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Over the course of a career spanning more than 20 years, Guadalajara-based Jose Dávila has engaged with the architecture, symbolism, and material integration of space. For his third solo exhibition at König Galerie, he has poised disparate kinds of lithic bodies—ranging from basalt stone and volcanic rock, to more quotidian materials like limestone and concrete—against each other to create a delicate interaction of volume and mass. Intimating utopian ideals, uncut rock and sculpted concrete are brought into uneasy congruence, realizing an equilibrium that holds differently weighted materials in place.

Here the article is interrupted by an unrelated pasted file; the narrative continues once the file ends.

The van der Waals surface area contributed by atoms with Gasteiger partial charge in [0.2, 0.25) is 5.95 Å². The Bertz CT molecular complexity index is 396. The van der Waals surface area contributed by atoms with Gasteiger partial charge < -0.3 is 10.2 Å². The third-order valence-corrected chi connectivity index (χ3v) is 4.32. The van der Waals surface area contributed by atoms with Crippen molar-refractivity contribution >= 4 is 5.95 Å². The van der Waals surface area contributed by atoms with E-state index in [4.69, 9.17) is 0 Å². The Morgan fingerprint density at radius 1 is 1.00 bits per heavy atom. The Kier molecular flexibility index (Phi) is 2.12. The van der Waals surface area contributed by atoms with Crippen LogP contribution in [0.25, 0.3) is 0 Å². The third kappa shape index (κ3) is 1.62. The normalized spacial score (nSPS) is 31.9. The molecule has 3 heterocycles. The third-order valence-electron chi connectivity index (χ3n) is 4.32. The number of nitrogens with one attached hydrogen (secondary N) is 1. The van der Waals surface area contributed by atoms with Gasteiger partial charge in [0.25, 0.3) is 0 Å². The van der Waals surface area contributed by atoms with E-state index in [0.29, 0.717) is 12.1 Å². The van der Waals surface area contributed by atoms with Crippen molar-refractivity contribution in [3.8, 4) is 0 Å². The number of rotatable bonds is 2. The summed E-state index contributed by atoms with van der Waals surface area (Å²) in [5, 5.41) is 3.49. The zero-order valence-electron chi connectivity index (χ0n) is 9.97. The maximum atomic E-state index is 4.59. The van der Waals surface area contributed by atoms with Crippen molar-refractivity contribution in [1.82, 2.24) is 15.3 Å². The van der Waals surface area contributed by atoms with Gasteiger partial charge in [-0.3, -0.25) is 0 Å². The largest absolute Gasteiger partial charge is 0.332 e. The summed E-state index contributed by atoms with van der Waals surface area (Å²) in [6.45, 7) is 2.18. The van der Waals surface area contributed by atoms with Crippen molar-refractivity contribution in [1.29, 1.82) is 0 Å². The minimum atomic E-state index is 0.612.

For all its environmental references, the visual vocabulary of this exhibitionby Michael Sailstorfer, resists simplistic patterns of explanation. The works on show blur any clear distinctions by offering a true reflection of the inseparable interactions of various actors. Above the reception area hang eight dark bronze casts the shape and size of lightbulbs. The unique materiality and surface of Batterie-Feld (2019), however, stem from the different practices and practitioners interrelate. They were created by placing wax moulds of lightbulbs in suitably scaled hives and leaving honey-bees to work on them until their industrial appearance had been totally covered with island-shaped honeycombs. Their forms were then cast in bronze and sandblasted. The resulting hybrid objects constantly oscillate between technical and animal production, their material qualities become interchangeable.